from the world of small things

There is a community, or rather layers of communities that live in the hedge outside my front door. When I am feeling as though the world is too full of busy it it the first place I can calm that down.

A good part of yesterday I spent outdoors, with very little achieving at the center of the plan. A bit of puttering in the yard, but mostly watching. One day I will try and list the names of the bird groups we have beneath the hedge, there are many. When I begin to count or classify, my thoughts wander to their stories in place of a list.

Yesterday a pair of nesting osprey gathered twigs and fairly large branches from a dead wood by the edge of the forest wall. The male would swoop in and pull branches off the tree, breaking attached pieces, carrying them away. The action overhead was not well photographed, he was generally a step ahead of me!

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Today is a studio day, things to do at least in the morning as my hope is to wrap these existing projects up in the next ten days and have a week for plein air before i head off for another week. I brought a little mole skin watercolour pad, i have refilled my travelling paint box, and everything can fit snuggly into the small front of my backpack.  My mind is restless. I am not sure the basis for this feeling of I must, but it is here all the same. So, first on the morning call, I will take my coffee to my rocking chair that sits feet from the hedge, a line of seedling brought down from the mountain and planted by the boy who lived in this house some fifty years ago. The boy, now man retired from his job with the department of fish and wildlife this past winter. How funny with the passing of time, some threads run through the years.  A tapestry imprinting a love story, that started with a boy, threads dropped, picked up and carried forward by a women he never met, and yet they share something of value, something important in the world of small things.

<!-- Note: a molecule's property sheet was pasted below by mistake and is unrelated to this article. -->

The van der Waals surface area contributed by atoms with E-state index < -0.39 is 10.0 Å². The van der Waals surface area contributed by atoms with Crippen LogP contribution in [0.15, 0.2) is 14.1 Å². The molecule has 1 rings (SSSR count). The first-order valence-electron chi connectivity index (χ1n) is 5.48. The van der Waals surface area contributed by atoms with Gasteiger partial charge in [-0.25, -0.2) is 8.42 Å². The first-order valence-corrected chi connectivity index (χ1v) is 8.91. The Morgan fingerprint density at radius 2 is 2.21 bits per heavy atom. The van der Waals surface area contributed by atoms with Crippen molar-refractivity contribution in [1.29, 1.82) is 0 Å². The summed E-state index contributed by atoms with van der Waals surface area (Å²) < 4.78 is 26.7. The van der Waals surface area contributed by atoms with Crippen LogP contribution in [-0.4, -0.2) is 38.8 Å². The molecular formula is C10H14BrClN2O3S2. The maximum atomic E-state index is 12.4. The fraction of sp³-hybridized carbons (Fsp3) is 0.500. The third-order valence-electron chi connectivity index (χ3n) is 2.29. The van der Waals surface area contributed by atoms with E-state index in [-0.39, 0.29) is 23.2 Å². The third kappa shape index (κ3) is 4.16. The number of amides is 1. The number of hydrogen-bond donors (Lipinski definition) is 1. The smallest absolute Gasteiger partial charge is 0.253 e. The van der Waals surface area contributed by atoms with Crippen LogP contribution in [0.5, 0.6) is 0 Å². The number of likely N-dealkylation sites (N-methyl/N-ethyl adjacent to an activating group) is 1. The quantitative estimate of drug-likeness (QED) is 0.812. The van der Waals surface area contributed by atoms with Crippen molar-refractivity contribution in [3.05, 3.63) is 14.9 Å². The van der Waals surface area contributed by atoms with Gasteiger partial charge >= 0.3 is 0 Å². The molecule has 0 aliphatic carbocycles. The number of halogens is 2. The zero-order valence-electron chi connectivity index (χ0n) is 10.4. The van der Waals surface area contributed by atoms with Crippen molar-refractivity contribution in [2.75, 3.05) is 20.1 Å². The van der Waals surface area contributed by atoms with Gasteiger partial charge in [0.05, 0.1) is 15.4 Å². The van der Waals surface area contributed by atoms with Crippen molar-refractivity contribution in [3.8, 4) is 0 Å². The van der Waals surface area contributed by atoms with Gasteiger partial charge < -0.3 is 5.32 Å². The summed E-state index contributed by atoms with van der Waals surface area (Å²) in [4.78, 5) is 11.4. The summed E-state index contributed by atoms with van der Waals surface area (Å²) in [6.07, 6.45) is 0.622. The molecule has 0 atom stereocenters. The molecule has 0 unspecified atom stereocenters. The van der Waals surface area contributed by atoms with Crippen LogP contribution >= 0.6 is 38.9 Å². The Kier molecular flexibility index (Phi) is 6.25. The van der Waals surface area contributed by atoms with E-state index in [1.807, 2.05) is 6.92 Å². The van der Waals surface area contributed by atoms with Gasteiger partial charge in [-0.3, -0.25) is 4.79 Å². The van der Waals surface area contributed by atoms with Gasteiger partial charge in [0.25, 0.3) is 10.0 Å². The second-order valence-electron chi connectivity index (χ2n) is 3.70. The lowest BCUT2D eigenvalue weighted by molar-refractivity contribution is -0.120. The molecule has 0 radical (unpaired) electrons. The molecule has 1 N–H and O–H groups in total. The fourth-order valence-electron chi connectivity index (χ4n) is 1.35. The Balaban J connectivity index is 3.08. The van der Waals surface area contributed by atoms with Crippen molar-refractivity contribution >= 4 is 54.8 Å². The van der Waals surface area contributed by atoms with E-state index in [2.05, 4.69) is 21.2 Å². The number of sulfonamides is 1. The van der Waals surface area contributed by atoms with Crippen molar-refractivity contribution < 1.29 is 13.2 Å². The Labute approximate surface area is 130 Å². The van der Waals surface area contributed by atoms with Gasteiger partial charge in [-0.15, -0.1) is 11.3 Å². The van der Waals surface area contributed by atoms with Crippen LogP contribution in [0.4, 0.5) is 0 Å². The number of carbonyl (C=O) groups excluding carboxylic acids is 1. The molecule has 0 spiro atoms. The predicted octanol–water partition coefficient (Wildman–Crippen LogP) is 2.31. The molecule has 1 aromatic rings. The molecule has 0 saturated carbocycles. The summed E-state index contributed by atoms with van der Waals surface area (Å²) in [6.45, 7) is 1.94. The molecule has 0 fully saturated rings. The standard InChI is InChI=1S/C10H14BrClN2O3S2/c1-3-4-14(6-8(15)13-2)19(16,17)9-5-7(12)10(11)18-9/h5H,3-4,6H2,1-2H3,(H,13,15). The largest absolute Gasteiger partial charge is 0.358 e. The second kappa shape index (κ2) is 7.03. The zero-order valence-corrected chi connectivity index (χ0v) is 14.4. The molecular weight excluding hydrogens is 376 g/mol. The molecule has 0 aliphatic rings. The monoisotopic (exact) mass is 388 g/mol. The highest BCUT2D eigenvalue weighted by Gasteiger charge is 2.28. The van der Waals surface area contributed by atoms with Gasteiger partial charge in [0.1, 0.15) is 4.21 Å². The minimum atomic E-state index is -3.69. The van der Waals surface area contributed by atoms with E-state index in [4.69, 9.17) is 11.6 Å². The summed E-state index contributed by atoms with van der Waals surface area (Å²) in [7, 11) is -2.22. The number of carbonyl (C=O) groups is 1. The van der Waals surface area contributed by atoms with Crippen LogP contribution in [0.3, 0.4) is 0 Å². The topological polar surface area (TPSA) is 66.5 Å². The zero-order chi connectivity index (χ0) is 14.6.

One thought on “from the world of small things

  1. Love this Judy! I am always attracted to old dilapidated buildings and wonder about the lives once lived there. Thank goodness for that little boy who left his stamp on a place that has given you so much joy!


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